1. Sounds delicious! I recently tried to buy some Ambrosia salad at Pathmark or Shop Rite and the folks there gave me the weirdest stares like they didn't know what I was talking about. I guess they stopped making it in the deil departments like I used to remember and I lack the skills to make it myself. It's funny how you've taken on the role of American Ambassador of Culture and Culinary Delights on Saba. Please continue carrying out your duties Sir your doing a fine job of it!

  2. Well, Tom, I made it half way through this entry before I found myself having to wander out to my kitchen to start something... I can assure you that I will never match the culinary heights you are capable of achieving, but hopefully, it will all be edible...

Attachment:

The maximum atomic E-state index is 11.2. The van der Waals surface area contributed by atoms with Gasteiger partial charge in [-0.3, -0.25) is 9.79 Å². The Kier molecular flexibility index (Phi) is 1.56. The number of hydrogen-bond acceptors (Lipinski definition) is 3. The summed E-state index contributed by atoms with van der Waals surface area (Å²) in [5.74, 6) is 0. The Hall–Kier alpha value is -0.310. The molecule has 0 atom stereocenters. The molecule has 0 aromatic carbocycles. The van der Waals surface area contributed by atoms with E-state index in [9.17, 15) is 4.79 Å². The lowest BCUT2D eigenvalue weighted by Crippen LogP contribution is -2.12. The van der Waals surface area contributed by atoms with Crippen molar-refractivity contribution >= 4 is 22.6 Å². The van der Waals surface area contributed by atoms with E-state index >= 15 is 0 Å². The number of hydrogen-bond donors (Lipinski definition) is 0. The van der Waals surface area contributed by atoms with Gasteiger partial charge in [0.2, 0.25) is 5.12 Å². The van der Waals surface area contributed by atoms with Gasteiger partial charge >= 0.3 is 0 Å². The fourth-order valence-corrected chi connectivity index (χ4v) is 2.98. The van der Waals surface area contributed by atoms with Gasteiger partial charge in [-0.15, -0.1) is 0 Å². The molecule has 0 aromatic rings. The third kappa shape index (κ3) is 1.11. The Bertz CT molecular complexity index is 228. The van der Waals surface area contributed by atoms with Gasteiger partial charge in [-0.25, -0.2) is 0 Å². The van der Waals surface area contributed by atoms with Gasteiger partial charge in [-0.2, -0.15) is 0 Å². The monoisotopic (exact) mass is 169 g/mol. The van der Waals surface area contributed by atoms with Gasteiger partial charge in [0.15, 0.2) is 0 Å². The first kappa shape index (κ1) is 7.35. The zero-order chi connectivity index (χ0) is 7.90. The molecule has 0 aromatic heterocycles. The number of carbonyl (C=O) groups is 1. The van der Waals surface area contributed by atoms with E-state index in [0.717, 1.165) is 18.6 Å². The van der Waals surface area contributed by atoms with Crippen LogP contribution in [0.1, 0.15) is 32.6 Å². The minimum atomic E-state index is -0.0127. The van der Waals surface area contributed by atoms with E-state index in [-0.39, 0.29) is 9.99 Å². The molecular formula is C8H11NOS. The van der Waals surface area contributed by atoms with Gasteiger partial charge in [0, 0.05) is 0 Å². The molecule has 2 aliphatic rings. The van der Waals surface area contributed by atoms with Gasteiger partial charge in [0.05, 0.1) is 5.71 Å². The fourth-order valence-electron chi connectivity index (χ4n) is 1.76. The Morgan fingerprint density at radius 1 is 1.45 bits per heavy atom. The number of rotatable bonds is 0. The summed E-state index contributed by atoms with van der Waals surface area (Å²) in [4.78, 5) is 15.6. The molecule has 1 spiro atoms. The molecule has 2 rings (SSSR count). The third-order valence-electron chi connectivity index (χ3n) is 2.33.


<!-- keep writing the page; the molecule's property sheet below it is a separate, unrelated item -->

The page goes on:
Additionally, you, sir, may be the head chef of any party I may host in the future... Job well done. Bravo!

  3. You must have been a gastronomical whirling dervish in that kitchen. Holy Iguana Batman! I'm wondering if the four-legged chicken follower was just making sure it wasn't one of his friends (I expect they taste like chicken after all). URGH! Not about to find out!

    I have a German friend who when she first arrived in Canada thought deviled eggs were "devile-ed (long "i" eggs") kinda makes sense actually. I never see one without thinking of that.

    Sounds like you not only have fun where ever you go but create it. Absolutely the way to go!

  4. Considering that in Amsterdam, instead of hot dog stands they have raw herring stands, your story makes perfect sense to me. And to be in a place where Sarah Palin doesn't exist. I think I'm most jealous of you for that.

  5. Looks like it was quite a party.